Skip navigation
The LEAP engine developed by GE Aviation joint venture CFM International is the first commercial jet engine to use CMCs in the highpressure turbine section It is already the bestselling engine in GE history powering the new Airbus A320neo and Boeing 737 MAX
<p>The LEAP engine, developed by GE Aviation joint venture CFM International, is the first commercial jet engine to use CMCs in the high-pressure turbine section. It is already the best-selling engine in GE history, powering the new Airbus A320neo and Boeing 737 MAX.</p>

GE Aviation Vows to 'Blueprint' CMC Material Production

GE Aviation (General Electric Corp. IW500/6) is promising to develop a ‘blueprint’ for industrialized production of ceramic matrix composite (CMC) components, the advanced-material parts it is relying on to reduce weight and improve performance characteristics for its jet engine and land-based gas turbine systems.

In a jet engine, such as the LEAP series or the forthcoming GE9X, CMCs in the engine can save millions of dollars annual in operating and maintenance costs. Thanks to an engines’ lighter CMC-based structure, a 1% reduction in fuel consumption can save over $1 million/year for commercial air carriers.

GE Aviation projects that its next generation CMC material technology will improve fuel efficiency by 1-2%.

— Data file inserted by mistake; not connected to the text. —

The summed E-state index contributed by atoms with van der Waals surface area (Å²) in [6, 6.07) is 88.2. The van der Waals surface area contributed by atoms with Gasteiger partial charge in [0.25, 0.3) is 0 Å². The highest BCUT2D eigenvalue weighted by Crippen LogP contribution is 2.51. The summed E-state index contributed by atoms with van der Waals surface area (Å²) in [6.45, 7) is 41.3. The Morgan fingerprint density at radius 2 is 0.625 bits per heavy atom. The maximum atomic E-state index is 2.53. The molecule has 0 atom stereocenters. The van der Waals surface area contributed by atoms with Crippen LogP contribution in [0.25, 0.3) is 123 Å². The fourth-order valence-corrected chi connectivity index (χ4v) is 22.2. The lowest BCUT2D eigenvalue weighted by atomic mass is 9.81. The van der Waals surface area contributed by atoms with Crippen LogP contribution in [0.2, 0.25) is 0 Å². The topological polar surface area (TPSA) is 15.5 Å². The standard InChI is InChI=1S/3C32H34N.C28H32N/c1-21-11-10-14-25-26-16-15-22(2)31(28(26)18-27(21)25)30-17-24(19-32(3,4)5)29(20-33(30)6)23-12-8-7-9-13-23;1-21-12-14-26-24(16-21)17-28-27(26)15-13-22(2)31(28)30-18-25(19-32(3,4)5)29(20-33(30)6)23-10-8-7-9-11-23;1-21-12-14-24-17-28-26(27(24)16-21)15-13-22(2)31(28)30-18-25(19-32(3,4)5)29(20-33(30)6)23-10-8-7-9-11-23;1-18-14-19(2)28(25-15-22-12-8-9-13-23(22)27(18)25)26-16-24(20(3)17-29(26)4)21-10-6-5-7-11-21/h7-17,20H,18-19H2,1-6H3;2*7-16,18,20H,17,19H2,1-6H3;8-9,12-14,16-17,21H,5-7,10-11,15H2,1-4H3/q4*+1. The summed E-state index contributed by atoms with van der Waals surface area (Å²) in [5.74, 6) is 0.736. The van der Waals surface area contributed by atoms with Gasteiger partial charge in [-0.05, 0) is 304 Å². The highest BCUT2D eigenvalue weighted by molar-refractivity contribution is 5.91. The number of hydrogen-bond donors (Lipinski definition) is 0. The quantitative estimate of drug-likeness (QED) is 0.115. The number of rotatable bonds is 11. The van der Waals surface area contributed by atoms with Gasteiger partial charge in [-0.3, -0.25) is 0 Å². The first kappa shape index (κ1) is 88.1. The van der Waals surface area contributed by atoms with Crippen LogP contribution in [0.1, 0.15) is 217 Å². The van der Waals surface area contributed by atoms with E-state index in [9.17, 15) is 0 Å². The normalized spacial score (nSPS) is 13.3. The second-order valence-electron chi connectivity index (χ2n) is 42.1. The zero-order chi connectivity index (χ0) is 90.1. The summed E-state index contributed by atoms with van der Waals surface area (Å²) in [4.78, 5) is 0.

CMCs are formed with silicon-carbide (SiC) ceramic fibers in a SiC matrix, and then coated with proprietary ceramic material. GE’s Global Research Centers and industrial businesses have been developing commercial applications for CMCs for over two decades. Last year, the group started construction of two adjacent plants in Huntsville, Ala.

When that $200-million project is completed, one plant will produce SiC ceramic fiber (the first operation in the U.S. to do this), while the second will use these SiC ceramic fibers to produce unidirectional CMC tape required to fabricate CMC components.

The Huntsville complex will produce up to 20 metric tons/year of CMC parts, and employ about 300 when fully operational.

Read More

American Machinist is an IndustryWeek companion site within Penton's Manufacturing & Supply Chain Group.

Hide comments


  • Allowed HTML tags: <em> <strong> <blockquote> <br> <p>

Plain text

  • No HTML tags allowed.
  • Web page addresses and e-mail addresses turn into links automatically.
  • Lines and paragraphs break automatically.